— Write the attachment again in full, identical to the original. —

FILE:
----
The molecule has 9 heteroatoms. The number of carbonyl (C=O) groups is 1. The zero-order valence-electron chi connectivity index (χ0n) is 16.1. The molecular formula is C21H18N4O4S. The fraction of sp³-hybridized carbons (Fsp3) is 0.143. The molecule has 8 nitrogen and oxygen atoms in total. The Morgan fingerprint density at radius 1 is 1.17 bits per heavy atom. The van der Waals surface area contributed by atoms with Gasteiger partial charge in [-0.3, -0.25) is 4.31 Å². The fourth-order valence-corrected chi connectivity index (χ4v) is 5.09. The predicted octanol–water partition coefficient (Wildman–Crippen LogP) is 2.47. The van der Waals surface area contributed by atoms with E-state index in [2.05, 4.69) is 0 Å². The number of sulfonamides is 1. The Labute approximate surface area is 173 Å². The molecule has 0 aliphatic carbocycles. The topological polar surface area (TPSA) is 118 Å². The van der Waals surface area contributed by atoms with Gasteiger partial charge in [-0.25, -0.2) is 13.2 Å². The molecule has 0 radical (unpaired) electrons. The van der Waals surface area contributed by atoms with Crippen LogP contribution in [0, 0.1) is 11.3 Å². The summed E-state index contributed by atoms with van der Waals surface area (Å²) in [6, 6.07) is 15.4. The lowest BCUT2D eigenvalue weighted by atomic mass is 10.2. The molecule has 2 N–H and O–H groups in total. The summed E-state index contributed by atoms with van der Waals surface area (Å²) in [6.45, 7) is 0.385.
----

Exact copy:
The molecule has 9 heteroatoms. The number of carbonyl (C=O) groups is 1. The zero-order valence-electron chi connectivity index (χ0n) is 16.1. The molecular formula is C21H18N4O4S. The fraction of sp³-hybridized carbons (Fsp3) is 0.143. The molecule has 8 nitrogen and oxygen atoms in total. The Morgan fingerprint density at radius 1 is 1.17 bits per heavy atom. The van der Waals surface area contributed by atoms with Gasteiger partial charge in [-0.3, -0.25) is 4.31 Å². The fourth-order valence-corrected chi connectivity index (χ4v) is 5.09. The predicted octanol–water partition coefficient (Wildman–Crippen LogP) is 2.47. The van der Waals surface area contributed by atoms with E-state index in [2.05, 4.69) is 0 Å². The number of sulfonamides is 1. The Labute approximate surface area is 173 Å². The molecule has 0 aliphatic carbocycles. The topological polar surface area (TPSA) is 118 Å². The van der Waals surface area contributed by atoms with Gasteiger partial charge in [-0.25, -0.2) is 13.2 Å². The molecule has 0 radical (unpaired) electrons. The van der Waals surface area contributed by atoms with Crippen LogP contribution in [0, 0.1) is 11.3 Å². The summed E-state index contributed by atoms with van der Waals surface area (Å²) in [6, 6.07) is 15.4. The lowest BCUT2D eigenvalue weighted by atomic mass is 10.2. The molecule has 2 N–H and O–H groups in total. The summed E-state index contributed by atoms with van der Waals surface area (Å²) in [6.45, 7) is 0.385.